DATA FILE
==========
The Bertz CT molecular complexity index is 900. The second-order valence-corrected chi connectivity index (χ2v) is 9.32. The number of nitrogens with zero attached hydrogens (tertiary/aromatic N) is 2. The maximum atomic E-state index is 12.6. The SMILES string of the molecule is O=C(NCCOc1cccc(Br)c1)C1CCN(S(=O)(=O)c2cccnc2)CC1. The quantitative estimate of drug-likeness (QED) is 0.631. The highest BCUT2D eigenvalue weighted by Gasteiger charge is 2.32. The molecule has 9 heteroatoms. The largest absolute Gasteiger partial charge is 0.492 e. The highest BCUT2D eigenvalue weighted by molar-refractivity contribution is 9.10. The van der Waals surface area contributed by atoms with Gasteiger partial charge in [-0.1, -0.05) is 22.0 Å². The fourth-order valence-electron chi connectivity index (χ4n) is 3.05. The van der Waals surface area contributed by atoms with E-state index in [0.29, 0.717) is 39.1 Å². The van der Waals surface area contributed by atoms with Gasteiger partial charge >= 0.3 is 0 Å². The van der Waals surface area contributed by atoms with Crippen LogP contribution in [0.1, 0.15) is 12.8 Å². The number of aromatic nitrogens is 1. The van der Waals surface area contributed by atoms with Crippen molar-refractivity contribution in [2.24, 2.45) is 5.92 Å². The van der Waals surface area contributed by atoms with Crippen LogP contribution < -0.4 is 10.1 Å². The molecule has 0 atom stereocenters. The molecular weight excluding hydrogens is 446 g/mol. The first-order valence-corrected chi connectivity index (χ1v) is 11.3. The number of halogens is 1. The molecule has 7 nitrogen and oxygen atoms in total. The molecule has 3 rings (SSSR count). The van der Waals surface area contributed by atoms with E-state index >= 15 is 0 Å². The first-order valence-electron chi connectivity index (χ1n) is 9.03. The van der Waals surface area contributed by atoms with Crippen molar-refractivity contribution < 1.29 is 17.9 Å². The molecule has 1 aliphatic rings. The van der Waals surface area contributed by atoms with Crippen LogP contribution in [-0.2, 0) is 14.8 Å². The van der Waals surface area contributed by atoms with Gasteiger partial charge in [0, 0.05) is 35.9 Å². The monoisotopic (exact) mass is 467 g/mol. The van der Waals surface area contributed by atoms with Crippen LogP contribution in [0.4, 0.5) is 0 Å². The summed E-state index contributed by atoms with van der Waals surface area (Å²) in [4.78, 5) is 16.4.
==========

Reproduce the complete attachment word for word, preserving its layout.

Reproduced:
The Bertz CT molecular complexity index is 900. The second-order valence-corrected chi connectivity index (χ2v) is 9.32. The number of nitrogens with zero attached hydrogens (tertiary/aromatic N) is 2. The maximum atomic E-state index is 12.6. The SMILES string of the molecule is O=C(NCCOc1cccc(Br)c1)C1CCN(S(=O)(=O)c2cccnc2)CC1. The quantitative estimate of drug-likeness (QED) is 0.631. The highest BCUT2D eigenvalue weighted by Gasteiger charge is 2.32. The molecule has 9 heteroatoms. The largest absolute Gasteiger partial charge is 0.492 e. The highest BCUT2D eigenvalue weighted by molar-refractivity contribution is 9.10. The van der Waals surface area contributed by atoms with Gasteiger partial charge in [-0.1, -0.05) is 22.0 Å². The fourth-order valence-electron chi connectivity index (χ4n) is 3.05. The van der Waals surface area contributed by atoms with E-state index in [0.29, 0.717) is 39.1 Å². The van der Waals surface area contributed by atoms with Gasteiger partial charge >= 0.3 is 0 Å². The van der Waals surface area contributed by atoms with Crippen LogP contribution in [0.1, 0.15) is 12.8 Å². The number of aromatic nitrogens is 1. The van der Waals surface area contributed by atoms with Crippen molar-refractivity contribution in [2.24, 2.45) is 5.92 Å². The van der Waals surface area contributed by atoms with Crippen LogP contribution < -0.4 is 10.1 Å². The molecule has 0 atom stereocenters. The molecular weight excluding hydrogens is 446 g/mol. The first-order valence-corrected chi connectivity index (χ1v) is 11.3. The number of halogens is 1. The molecule has 7 nitrogen and oxygen atoms in total. The molecule has 3 rings (SSSR count). The van der Waals surface area contributed by atoms with E-state index >= 15 is 0 Å². The first-order valence-electron chi connectivity index (χ1n) is 9.03. The van der Waals surface area contributed by atoms with Crippen molar-refractivity contribution < 1.29 is 17.9 Å². The molecule has 1 aliphatic rings. The van der Waals surface area contributed by atoms with Crippen LogP contribution in [-0.2, 0) is 14.8 Å². The van der Waals surface area contributed by atoms with Gasteiger partial charge in [0, 0.05) is 35.9 Å². The monoisotopic (exact) mass is 467 g/mol. The van der Waals surface area contributed by atoms with Crippen LogP contribution in [0.4, 0.5) is 0 Å². The summed E-state index contributed by atoms with van der Waals surface area (Å²) in [4.78, 5) is 16.4.